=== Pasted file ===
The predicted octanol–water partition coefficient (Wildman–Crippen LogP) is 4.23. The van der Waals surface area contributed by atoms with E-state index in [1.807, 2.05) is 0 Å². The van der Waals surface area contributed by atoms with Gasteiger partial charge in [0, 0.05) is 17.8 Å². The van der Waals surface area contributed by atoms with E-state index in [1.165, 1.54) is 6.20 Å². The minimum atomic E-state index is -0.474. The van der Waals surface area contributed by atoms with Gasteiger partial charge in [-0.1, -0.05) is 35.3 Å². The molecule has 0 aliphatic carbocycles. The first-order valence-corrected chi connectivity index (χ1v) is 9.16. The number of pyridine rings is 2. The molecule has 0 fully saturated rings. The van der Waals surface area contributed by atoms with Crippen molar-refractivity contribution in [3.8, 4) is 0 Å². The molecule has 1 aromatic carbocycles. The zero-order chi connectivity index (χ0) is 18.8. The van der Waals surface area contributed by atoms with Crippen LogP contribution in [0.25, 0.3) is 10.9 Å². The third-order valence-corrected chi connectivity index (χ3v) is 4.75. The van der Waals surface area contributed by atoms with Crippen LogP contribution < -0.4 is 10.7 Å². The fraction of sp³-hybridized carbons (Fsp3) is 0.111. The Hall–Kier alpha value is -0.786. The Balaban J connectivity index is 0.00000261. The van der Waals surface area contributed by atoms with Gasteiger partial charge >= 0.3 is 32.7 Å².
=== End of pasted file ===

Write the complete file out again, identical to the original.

The predicted octanol–water partition coefficient (Wildman–Crippen LogP) is 4.23. The van der Waals surface area contributed by atoms with E-state index in [1.807, 2.05) is 0 Å². The van der Waals surface area contributed by atoms with Gasteiger partial charge in [0, 0.05) is 17.8 Å². The van der Waals surface area contributed by atoms with E-state index in [1.165, 1.54) is 6.20 Å². The minimum atomic E-state index is -0.474. The van der Waals surface area contributed by atoms with Gasteiger partial charge in [-0.1, -0.05) is 35.3 Å². The molecule has 0 aliphatic carbocycles. The first-order valence-corrected chi connectivity index (χ1v) is 9.16. The number of pyridine rings is 2. The molecule has 0 fully saturated rings. The van der Waals surface area contributed by atoms with Crippen molar-refractivity contribution in [3.8, 4) is 0 Å². The molecule has 1 aromatic carbocycles. The zero-order chi connectivity index (χ0) is 18.8. The van der Waals surface area contributed by atoms with Crippen LogP contribution in [0.25, 0.3) is 10.9 Å². The third-order valence-corrected chi connectivity index (χ3v) is 4.75. The van der Waals surface area contributed by atoms with Crippen LogP contribution < -0.4 is 10.7 Å². The fraction of sp³-hybridized carbons (Fsp3) is 0.111. The Hall–Kier alpha value is -0.786. The Balaban J connectivity index is 0.00000261. The van der Waals surface area contributed by atoms with Gasteiger partial charge >= 0.3 is 32.7 Å².